1.4 Documentation

The vertical photo documentation included temporary reference points and scales and was supported by distance, size and height measurements relative to a datum point, taken with the underwater height meter (UHM) that had recently been developed (Botma & Maarleveld 1987). Although a pilot study (Hugen 1990) showed that a three-dimensional site model can be created from the documentation (fig. 7), the process of photogrammetric processing proved unduly cumbersome (Vos 2011 HyperlinkVOS). Even on land and in clear water, photogrammetry is not necessarily the most cost-effective documentation method (Reinders 1986). With software that integrates various ways of data capture and 3D modelling, it adds to the archaeological toolkit but is hardly ever a replacement (Green & Gainsford 2003; Sanders 2011). The main problem is that even in non-parametric approaches the accuracy of automated results is fully dependent on the accuracy of the input and the input that qualifies as archaeological documentation needs selective and consistent, time-consuming interpretation. Part of the disappointment with photogrammetry was that the amount of time, equipment and computer power needed for processing was not cost-effective and that outsourcing interpretative phases led to faulty interpretations.


Figure 7 In 1990, Ingrid Hugen created a three-dimensional model of part of the site on the basis of the information that had previously been collected. The dxf file that she prepared is available and could still be opened in 2012, as this screenshot in Rhinoceros 4 shows (SDU-MAP).

From the start, the vertical photographic pairs were complemented with oblique photographs of each individual cargo item to be removed. Individual items were identified on vertical photographs according to the imaginary grid. This obviously was done on land and in order to reduce precious bottom time. A label and a labelled photo assignment for one or more oblique shots of the same item were then prepared along with a slate with its sketched position, to be taken down on the next occasion. Assignments to remove and lift an object followed, similarly with an identification sketch on a slate (fig. 8).


Figure 8 A typical sketch informing the order of removal in excavation (from: Dive report Vos 22-07-1992).

The find number of each object relates to the first photograph on which it appears. Although in principle this allows for quick reference, it leads to a complicated numbering system, the more so since more photographs were needed for full coverage than anticipated. Also, it was a challenge to keep track of each item’s correct number. A simpler serial numbering system would have been advisable. Such a simple system was effectively used in the registration of small finds that were collected when excavating the find layers away from the wreck mound, both in the 1985 trial trench and in the south and eastern sides, where finds were collected in approx. 2 x 2 m squares (sections A to M, see Hyperlink Drawing).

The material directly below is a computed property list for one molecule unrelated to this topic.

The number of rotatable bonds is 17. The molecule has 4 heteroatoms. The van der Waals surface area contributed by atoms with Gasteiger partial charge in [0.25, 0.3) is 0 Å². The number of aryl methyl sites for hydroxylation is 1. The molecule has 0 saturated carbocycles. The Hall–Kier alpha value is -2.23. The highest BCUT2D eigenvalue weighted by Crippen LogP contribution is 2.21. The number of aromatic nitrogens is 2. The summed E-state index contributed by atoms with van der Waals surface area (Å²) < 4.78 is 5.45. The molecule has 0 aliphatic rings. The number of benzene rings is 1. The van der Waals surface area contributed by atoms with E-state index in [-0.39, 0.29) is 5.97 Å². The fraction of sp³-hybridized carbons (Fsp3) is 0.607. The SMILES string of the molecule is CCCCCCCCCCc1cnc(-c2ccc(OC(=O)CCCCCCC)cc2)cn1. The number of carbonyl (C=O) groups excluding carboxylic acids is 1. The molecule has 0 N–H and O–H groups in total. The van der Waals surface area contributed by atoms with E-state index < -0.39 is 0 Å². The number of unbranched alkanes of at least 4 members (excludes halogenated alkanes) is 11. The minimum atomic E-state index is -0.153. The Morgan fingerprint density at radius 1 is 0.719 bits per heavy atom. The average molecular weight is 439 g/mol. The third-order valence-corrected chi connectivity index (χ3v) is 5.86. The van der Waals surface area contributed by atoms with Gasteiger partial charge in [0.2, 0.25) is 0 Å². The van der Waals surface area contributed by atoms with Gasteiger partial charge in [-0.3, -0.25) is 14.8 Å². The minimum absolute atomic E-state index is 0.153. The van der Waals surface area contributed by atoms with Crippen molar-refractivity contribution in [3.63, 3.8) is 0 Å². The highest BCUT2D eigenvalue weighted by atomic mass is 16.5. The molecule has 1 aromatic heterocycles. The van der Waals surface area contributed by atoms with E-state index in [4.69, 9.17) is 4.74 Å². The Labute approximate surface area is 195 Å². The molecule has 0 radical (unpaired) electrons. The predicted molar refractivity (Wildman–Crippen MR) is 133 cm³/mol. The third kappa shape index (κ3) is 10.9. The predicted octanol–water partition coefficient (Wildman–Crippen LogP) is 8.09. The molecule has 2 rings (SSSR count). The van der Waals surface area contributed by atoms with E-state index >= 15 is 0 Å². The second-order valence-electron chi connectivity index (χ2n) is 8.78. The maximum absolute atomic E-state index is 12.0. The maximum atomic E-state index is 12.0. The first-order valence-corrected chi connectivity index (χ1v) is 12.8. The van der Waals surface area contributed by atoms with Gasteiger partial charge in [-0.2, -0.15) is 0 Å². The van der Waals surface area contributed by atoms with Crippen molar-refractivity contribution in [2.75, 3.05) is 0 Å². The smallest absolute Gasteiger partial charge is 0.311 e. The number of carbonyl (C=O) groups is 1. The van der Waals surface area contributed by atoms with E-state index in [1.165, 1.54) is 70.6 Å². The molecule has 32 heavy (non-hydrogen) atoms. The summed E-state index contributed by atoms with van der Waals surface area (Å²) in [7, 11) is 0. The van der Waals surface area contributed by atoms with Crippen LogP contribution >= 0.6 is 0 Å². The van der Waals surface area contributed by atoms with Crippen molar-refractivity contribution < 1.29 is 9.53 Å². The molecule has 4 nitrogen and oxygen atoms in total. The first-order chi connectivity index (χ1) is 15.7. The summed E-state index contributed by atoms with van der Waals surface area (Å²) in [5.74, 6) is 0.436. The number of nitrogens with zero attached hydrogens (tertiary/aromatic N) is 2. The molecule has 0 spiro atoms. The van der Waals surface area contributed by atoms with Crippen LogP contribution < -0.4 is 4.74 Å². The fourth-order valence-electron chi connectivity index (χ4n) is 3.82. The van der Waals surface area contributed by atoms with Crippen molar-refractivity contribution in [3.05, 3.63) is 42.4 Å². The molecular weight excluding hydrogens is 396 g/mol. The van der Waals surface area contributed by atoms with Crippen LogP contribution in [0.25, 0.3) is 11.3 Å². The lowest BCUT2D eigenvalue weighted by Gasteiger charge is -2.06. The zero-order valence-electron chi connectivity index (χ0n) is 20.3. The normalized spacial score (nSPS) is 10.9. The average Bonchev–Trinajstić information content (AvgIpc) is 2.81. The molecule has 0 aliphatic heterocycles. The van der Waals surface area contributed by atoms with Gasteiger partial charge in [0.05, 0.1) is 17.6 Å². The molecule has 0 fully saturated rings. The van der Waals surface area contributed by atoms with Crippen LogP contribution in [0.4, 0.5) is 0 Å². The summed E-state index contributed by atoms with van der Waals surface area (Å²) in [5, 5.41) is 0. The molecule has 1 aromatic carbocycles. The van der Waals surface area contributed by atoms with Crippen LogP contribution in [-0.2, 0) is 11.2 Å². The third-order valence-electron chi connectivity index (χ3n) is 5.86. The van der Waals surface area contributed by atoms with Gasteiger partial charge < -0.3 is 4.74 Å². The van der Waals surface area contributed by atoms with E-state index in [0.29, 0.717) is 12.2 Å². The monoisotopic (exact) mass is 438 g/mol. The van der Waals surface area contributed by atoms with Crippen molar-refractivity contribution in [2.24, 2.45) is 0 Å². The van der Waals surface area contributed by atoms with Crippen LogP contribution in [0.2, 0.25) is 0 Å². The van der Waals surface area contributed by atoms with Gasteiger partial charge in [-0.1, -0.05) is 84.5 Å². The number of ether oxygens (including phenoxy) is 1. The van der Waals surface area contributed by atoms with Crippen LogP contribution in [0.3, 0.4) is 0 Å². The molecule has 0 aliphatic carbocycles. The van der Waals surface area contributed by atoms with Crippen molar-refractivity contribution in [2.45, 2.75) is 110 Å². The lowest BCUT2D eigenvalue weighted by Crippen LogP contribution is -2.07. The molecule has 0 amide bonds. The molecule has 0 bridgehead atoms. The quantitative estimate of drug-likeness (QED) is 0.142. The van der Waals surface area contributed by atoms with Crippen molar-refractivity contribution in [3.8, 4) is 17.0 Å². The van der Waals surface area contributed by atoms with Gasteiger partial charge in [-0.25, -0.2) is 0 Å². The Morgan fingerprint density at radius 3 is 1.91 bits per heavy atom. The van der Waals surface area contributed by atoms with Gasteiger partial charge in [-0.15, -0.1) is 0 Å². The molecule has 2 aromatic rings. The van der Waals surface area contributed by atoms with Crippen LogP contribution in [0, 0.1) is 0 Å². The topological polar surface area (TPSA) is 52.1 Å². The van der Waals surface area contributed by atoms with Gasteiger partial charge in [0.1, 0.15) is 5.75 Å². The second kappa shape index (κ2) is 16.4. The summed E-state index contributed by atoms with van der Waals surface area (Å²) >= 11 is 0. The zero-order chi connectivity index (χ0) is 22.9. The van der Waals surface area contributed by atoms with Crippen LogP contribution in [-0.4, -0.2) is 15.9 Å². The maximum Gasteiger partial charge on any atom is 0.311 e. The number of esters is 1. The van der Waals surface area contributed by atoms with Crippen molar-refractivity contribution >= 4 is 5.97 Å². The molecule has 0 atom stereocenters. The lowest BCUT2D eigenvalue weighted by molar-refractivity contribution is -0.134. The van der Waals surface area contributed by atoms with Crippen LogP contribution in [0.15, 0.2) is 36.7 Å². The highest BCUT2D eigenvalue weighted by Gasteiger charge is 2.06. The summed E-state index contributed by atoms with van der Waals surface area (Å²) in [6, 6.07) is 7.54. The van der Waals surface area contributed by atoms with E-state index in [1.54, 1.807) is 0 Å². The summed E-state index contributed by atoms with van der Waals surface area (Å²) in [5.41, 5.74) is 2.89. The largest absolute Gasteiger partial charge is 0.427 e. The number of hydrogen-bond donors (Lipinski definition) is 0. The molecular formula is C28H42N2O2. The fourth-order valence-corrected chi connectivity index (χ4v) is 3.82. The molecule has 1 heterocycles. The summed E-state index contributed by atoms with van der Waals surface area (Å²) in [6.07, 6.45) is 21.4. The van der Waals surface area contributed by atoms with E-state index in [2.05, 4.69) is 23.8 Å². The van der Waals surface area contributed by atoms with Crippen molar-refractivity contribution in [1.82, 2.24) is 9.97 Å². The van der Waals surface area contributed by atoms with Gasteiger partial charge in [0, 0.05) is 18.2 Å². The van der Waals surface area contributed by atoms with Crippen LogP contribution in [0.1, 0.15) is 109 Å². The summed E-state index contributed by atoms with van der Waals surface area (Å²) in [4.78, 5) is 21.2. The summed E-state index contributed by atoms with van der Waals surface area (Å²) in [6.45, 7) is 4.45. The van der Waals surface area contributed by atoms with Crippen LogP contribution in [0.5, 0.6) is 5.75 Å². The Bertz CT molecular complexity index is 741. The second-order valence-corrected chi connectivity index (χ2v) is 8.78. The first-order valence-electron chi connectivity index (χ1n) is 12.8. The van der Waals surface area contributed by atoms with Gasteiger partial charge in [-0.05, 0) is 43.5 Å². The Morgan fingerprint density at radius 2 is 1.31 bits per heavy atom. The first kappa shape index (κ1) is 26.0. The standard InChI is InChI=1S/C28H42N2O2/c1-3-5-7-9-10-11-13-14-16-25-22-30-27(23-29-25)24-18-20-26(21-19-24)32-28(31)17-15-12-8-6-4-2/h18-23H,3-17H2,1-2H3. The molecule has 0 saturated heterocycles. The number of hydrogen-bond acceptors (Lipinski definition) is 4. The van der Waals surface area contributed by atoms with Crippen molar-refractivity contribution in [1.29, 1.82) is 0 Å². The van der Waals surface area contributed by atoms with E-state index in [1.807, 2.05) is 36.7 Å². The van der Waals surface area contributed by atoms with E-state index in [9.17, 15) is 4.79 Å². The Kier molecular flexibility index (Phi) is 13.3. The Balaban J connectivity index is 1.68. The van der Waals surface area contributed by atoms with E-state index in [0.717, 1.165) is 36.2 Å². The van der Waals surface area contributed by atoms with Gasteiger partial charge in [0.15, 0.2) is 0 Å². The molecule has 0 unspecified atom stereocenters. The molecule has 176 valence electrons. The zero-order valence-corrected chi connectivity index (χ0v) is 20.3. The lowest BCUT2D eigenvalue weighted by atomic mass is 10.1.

1.5 Organisation, safety and technical issues

The hit-and-run project ran in tandem with the excavation of the 16th-century merchantman Scheurrak SO 1 (Daalder et al. 1998; Manders 2003) under the assumption that activities offshore could be combined effectively with activities in the Wadden Sea during 14-week summer campaigns out of a fieldwork base on Texel. But calm weather is also required for excavating in the Wadden Sea. The most productive Aanloop Molengat seasons were 1987 and 1992, with 22 and 30 days of work on site. Apart from monitoring missions in 1998 and 2004, work on site was interrupted in 1994, only to be resumed for a two-week campaign in 1999, when a dedicated professional team had been made available (Chart 1). All earlier seasons involved a mixed team, including a gradually increasing core of professional diving archaeologists, a decreasing number of locally hired maritime service personnel and a large number of volunteers, mostly archaeology students and avocational archaeologists – more than a hundred people in total (Chart 2).



Chart 1 Fielddays per season.



Chart 2 Fieldwork man-days per season divided according to staff category. A total of 102 persons took part in the fieldwork operations, spending a total of 1141 man-days on site. 80 % (921 man-days), however, was realized by a core of 28 persons, who each worked more than 10 days on site. 15 of these were employed as staff, 4 were external, each of them engaged from the local maritime community and the 9 others were persevering volunteers.

The frame and its deployment were a solid investment, but proved immensely useful. It served to delimit the site and to provide orientation and a safe and stable working environment in an area with shifting sands and varying surface cover. The camera-navigation bar proved a cumbersome piece of equipment. It needed at least a full diving day to install or remove at the beginning or end of the season. Despite its robustness, it was still subject to swell. It needed a lot of air in its floats to keep it stable, which meant heavy work on the winches to move it around. It was the sort of equipment that assumes priority rather than enabling more important work (Keith 1990). Twice, after a storm, it went missing and was replaced by a balanced, single-diver-operated support for camera and flashlights. A well-trimmed diver obtained the same results with the two-lens camera, with far less trouble. Swell was still a problem, but a running current actually had a stabilising effect.